Federal prison officials informed the three sons of former Miami imam Hafiz Khan that their ailing father had fallen unresponsive and been placed on palliative care. He could die imminently, they were told.
Two days later, in early October, the sons visited their father in North Carolina’s Butner Correctional Complex, where Khan has served a little more than eight years of his 25-year sentence on terrorist conspiracy charges. The leader of the Flagler Mosque had been convicted of sending around $50,000 a decade ago to support the Taliban in Pakistan.
Hoping to allow Khan, 84, to die at home surrounded by family, the sons rushed to file a motion for his “compassionate release” heard in Miami federal court Tuesday.
A prison doctor testified that Khan has a host of serious health issues and could die within weeks. But, he may be too weak to be moved from the prison medical facility, let alone to Miami.
While U.S. District Judge Robert Scola expressed a willingness to grant the family’s motion, he delayed his decision till Thursday to give the sons more time to resolve the challenging logistics.
“We have to be better than terrorists and people that support terrorists,” Scola said. “I am inclined to grant the request, but there has to be some meaningful way for the family to be with him in his last moments.”
Until Congress passed the First Step Act less than a year ago, only the Director of the Bureau of Prisons could file a motion for compassionate release for inmates. Under the new law, the families of inmates could file the motion directly after exhausting administrative options in the prison. In August, Khan himself had already asked the prison warden to request compassionate release on his behalf but had not received a response.
Assistant federal public defender Sowmya Bharathi, representing Khan’s family, asked the judge to consider the spirit of the new law.
“Nobody is asking the court to have sympathy for Khan’s actions,” Bharathi said. “We are asking the court to exercise compassion — relieving someone from suffering.”
Assistant U.S. attorney John Shipley countered that Congress had never said inmates would no longer pass away in prison. Khan had been 77 at the time of sentencing, making it all but inevitable he would die there.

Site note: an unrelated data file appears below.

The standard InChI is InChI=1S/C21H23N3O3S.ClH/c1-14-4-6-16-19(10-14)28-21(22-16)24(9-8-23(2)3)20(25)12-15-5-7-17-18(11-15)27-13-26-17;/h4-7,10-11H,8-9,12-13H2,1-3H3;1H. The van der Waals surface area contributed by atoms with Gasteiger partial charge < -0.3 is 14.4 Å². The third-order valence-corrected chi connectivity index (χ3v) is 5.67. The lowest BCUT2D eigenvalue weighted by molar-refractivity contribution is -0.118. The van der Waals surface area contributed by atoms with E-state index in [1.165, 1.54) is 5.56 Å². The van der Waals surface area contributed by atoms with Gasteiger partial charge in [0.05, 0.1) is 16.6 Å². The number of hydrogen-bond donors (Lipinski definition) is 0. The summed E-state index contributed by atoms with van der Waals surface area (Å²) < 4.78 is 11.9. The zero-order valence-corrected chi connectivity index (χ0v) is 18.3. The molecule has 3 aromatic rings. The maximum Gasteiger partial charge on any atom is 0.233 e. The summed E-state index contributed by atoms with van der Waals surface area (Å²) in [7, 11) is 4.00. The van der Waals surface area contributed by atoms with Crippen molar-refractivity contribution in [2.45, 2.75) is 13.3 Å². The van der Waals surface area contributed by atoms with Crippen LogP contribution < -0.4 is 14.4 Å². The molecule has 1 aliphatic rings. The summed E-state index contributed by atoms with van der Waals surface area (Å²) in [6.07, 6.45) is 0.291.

Khan lied on the witness stand and never expressed any remorse for sending money to the Taliban to kill Americans, Shipley said. That hardly qualified him to receive compassion from the court.
“This is not a man asking to go peacefully, reconciling with his crimes,” Shipley said.
At the 2013 trial, prosecutors played phone conversations in which Khan told an FBI informant that he wanted Americans to die, while also praising Taliban strikes against the Pakistani and U.S. governments. The informant, who wore a wire, had promised to donate $1 million to help innocent civilians in the war-stricken Swat Valley. Khan testified that his anti-American comments were made simply to ingratiate himself with the potential donor and were taken out of context.
Khan testified that he had actually delivered the money to help relatives and the poor struggling to get by under the violent conflict between the Pakistani army and the Taliban. He said the money also went to support a religious school, or madrass, that he had founded in Pakistan’s Swat Valley region, close to the Afghanistan border.
Two of Khan’s sons were initially charged along with him. Prosecutors dropped the conspiracy indictment against one son, a cab driver, before trial, and the judge acquitted the other, a Broward County imam, halfway through the proceeding for lack of evidence.
All three of Khan’s sons attended Tuesday’s hearing and declined to comment afterward.
At the hearing, the assistant public defender said that the First Step Act compels courts to reconsider the status quo of letting inmates die alone in prison rather than in the company of family.
“It’s a step that Congress is urging us to take,“ Bharathi said. “We should change the way we do this and consider releasing people at the end of their life.”